The optical/infrared facilities, top ridge from left: Subaru (8 m), Keck I and II (2 x 10 m),
IRTF (3 m), CFHT (3.6 m), Gemini North (8 m), UH (2.2 m), UKIRT (4 m) & UH (0.6 m).
Sub-millimetric wavelenghts antennas, front from left: SMA (8 x 6 m), JCMT (15 m), CSO (10 m).
Slightly below the summit ridges stands a VLBA radio telescope (25 m).
The Mauna Kea volcano, located on the Big Island in Hawaii, is the best ground-based
astronomical observing site in the northern hemisphere. The observatories on Mauna
Kea benefit from the high altitude (14,000 feet, or 4,200 meters), which allows for a
clearer and dryer atmosphere, a darker sky, more clear nights per year and, most importantly,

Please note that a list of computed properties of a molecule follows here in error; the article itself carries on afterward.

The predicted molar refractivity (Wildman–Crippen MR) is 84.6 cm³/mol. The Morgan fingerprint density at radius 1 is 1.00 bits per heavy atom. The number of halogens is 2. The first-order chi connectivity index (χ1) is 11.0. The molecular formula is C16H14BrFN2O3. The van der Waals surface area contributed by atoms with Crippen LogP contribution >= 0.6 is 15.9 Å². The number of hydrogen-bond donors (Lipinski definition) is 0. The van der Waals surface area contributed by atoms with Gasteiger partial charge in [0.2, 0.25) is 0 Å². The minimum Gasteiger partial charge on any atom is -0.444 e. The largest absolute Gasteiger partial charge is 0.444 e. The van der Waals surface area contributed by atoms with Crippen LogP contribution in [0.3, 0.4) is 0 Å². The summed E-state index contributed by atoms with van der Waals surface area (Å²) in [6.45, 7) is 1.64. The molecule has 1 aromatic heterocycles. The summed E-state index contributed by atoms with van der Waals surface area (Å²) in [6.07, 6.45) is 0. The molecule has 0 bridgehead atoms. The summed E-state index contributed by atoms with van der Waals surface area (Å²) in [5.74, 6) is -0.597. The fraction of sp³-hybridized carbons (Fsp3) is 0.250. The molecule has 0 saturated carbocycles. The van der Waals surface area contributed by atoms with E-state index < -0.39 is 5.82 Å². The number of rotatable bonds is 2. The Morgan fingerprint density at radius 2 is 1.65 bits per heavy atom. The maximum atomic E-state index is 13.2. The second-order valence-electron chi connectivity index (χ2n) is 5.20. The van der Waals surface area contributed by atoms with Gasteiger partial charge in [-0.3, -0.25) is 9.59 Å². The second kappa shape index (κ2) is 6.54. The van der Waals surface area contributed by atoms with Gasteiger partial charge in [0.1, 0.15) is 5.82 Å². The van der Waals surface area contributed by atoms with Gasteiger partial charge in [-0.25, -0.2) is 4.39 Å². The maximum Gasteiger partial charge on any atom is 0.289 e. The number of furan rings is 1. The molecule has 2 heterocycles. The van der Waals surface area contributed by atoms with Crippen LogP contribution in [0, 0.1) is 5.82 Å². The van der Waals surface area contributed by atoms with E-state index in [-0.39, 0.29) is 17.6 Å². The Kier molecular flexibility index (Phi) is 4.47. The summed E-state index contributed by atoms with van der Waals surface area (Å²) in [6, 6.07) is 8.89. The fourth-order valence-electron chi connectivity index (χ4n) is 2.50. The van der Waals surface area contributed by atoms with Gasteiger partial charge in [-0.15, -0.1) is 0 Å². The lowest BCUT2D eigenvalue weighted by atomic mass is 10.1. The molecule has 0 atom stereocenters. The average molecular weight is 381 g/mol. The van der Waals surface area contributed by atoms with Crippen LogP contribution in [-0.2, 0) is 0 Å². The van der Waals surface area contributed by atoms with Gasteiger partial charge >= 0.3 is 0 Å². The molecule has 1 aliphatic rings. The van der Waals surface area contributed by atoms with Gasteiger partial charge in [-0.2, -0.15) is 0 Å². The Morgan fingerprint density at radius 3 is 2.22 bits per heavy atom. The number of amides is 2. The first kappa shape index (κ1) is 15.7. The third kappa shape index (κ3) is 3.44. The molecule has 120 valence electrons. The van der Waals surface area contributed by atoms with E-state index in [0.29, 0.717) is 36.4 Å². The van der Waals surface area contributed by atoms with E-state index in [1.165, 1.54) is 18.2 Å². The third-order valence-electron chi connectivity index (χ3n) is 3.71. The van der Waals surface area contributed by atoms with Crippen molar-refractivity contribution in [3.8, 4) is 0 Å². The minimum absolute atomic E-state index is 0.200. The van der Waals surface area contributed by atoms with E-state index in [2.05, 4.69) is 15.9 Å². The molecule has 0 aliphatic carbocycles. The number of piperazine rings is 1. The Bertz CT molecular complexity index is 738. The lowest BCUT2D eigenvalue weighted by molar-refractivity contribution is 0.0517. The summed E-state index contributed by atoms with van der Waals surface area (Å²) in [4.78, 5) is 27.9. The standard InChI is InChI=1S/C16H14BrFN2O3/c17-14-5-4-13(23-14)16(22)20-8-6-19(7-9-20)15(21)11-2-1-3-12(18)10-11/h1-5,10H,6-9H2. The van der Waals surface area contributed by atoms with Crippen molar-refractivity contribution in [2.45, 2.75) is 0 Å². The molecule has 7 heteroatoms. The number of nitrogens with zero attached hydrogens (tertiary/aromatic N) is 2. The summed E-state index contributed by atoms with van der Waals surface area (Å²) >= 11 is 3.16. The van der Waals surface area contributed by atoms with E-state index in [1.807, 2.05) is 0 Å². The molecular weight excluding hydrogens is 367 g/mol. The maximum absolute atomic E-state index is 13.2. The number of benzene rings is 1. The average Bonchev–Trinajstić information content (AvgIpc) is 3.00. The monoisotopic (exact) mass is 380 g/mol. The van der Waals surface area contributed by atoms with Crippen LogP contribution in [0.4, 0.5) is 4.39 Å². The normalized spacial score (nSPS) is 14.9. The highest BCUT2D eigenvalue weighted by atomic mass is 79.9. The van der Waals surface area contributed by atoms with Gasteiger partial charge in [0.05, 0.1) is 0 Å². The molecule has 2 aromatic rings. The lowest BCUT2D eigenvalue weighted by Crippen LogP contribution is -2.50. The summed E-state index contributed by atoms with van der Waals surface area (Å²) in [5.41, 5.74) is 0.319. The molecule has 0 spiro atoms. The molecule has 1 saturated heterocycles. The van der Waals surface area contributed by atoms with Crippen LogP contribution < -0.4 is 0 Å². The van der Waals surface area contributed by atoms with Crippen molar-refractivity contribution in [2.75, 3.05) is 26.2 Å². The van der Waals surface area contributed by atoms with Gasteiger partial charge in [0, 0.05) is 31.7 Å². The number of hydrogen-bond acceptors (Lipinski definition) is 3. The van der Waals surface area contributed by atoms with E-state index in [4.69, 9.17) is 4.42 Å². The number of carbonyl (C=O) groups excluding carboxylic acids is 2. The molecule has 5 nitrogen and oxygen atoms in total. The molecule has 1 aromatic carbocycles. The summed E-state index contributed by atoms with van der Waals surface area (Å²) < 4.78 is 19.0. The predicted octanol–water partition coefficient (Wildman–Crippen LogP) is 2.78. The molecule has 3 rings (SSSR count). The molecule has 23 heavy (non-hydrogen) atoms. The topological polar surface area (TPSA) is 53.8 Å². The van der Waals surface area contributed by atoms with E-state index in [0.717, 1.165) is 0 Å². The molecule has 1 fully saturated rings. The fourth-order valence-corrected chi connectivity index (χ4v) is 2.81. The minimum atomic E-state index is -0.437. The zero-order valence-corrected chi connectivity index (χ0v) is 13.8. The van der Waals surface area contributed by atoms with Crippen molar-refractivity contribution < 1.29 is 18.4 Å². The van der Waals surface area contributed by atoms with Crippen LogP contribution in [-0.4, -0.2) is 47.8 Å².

sharper images thanks to low atmospheric turbulence at the top of the mountain.
The Institute for Astronomy at the University of Hawaii provides a service
organization called Mauna Kea Observatories Support
Services (MKSS), which helps coordinate the activities of organizations
forming the Mauna Kea observatories.
The MKSS also manages the
Mauna Kea Visitor Information Station, located approximately halfway up the mountain
(900 feet, or 2800 meters, elevation). The station is easily accessible by a paved road, with
information on the observatories, Hawaiian culture, natural history and
safety related issues. A free stargazing program is offered every night of the year.
The various facilities forming the Mauna Kea observatories :